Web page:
Thursday night's Board of Education meeting had all the makings of a feeding frenzy in the wake of the homework controversy that engulfed Beaver Ridge Elementary in Norcross. The previous day, Luis Rivera submitted his resignation after authoring math questions pertaining to slavery that were also used by three other third-grade teachers.The questions -- one was: "If Frederick got two beating each day, how many beatings would he get in a week?" -- became a national story and led the NAACP to call for each of the teachers to be fired. Ed Dubose, Georgia NAACP president, reiterated that desire during Thursday's public commenting, saying that Rivera's resignation was a step in the right direction while calling for the "firing of all four that have been involved" and "anybody who distributed" the tests to also be terminated.
During the time for public comment, one person called the situation an issue of "good and evil" and Dubose said all teachers should have sensitivity and diversity training.
It is our opinion that the rhetoric needs to be toned down and that those in charge of the Gwinnett County Public School System be allowed to do a thorough investigation that determines a suitable resolution.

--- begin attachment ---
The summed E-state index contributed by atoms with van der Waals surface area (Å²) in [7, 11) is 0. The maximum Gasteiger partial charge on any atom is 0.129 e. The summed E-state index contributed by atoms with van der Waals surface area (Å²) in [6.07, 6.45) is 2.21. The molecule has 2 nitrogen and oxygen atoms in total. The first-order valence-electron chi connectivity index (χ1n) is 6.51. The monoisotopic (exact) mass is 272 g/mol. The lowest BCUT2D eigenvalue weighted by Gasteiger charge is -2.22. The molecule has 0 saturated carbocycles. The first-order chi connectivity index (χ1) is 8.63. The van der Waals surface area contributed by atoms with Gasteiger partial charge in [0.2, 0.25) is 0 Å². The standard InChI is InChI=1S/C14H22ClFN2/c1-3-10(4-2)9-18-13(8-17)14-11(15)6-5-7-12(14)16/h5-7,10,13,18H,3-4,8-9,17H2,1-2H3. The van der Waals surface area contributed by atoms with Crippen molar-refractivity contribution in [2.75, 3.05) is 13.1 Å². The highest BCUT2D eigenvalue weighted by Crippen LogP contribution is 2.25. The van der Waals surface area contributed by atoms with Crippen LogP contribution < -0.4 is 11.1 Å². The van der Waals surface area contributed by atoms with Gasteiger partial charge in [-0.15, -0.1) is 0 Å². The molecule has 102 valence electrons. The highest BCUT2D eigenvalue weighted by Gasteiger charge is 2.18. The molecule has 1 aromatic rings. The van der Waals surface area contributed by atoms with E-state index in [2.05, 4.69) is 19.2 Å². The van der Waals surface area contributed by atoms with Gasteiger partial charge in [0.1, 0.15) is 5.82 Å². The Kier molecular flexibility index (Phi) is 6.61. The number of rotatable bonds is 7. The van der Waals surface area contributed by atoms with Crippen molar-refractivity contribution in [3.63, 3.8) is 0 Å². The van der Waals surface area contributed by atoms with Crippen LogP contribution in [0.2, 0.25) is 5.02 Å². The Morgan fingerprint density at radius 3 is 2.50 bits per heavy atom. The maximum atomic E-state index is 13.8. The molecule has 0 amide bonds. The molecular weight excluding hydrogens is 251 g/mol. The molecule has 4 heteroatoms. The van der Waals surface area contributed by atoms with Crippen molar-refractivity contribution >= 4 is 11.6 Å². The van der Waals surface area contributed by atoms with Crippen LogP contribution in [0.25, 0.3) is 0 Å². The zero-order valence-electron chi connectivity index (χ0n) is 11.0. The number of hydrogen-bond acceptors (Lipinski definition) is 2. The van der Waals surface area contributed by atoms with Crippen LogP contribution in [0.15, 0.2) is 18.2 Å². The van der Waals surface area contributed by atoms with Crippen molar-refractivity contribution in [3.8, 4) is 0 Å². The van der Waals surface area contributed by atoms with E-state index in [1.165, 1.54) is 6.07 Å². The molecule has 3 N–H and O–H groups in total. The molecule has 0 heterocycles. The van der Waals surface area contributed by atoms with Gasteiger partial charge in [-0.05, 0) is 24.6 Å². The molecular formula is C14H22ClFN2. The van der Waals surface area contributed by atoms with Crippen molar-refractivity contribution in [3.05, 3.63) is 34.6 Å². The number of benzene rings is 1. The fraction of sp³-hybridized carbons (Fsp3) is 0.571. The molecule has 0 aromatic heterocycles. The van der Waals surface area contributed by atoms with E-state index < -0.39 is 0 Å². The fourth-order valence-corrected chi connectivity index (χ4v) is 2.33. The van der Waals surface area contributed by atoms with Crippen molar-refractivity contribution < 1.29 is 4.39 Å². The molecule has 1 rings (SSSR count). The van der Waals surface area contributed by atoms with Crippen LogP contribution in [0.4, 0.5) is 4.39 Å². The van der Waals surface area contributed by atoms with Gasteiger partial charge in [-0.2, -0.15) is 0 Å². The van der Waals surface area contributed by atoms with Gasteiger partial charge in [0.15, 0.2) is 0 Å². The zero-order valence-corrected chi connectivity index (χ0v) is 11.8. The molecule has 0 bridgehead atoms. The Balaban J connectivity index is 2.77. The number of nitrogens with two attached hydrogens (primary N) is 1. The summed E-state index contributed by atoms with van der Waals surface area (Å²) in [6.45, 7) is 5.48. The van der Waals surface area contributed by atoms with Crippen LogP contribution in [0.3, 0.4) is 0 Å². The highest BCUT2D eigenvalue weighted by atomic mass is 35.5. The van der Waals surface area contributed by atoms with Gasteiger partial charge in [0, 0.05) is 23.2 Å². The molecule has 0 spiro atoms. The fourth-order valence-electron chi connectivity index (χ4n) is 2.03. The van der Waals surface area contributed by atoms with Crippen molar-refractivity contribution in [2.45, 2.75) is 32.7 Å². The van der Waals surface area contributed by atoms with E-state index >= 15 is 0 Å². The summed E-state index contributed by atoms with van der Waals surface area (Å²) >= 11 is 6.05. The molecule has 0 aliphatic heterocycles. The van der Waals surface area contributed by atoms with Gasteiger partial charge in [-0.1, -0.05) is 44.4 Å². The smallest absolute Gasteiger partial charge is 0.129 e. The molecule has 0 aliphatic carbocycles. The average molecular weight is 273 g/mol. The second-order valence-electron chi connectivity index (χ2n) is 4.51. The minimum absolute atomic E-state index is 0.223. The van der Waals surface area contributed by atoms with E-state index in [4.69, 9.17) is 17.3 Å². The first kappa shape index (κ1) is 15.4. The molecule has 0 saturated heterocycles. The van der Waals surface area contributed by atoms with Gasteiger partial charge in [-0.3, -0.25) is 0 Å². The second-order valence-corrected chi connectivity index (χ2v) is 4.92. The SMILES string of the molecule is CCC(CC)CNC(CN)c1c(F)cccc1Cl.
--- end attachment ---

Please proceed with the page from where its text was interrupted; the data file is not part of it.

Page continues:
That the questions were allowed to be included in the homework shows an error in judgement, but GCPS officials should determine if it is more than that. Rivera's comments in a letter to the administration, obtained by the Daily Post through an open records request, show remorse. "As a minority myself, I understand the trials and tribulations associated with being a minority ... I have brought shame to my family, and my school. For that I cannot apologize enough."
The school board and administration have proven time and again an ability to confront and appropriately handle public concerns, from Gateway testing to school redistrictings to the hirings and firings of teachers. In this case, the powers that be need to be given the time to properly investigate the situation at Beaver Ridge and make a determination on what kind of punishment the people involved will receive.
Louise Radloff, newly elected chairman of the school board, apologized during Thursday's meeting, calling the situation "unfortunate." She and her fellow board members shouldn't apologize for backing away from the fray and taking appropriate measures to investigate and handle this situation.
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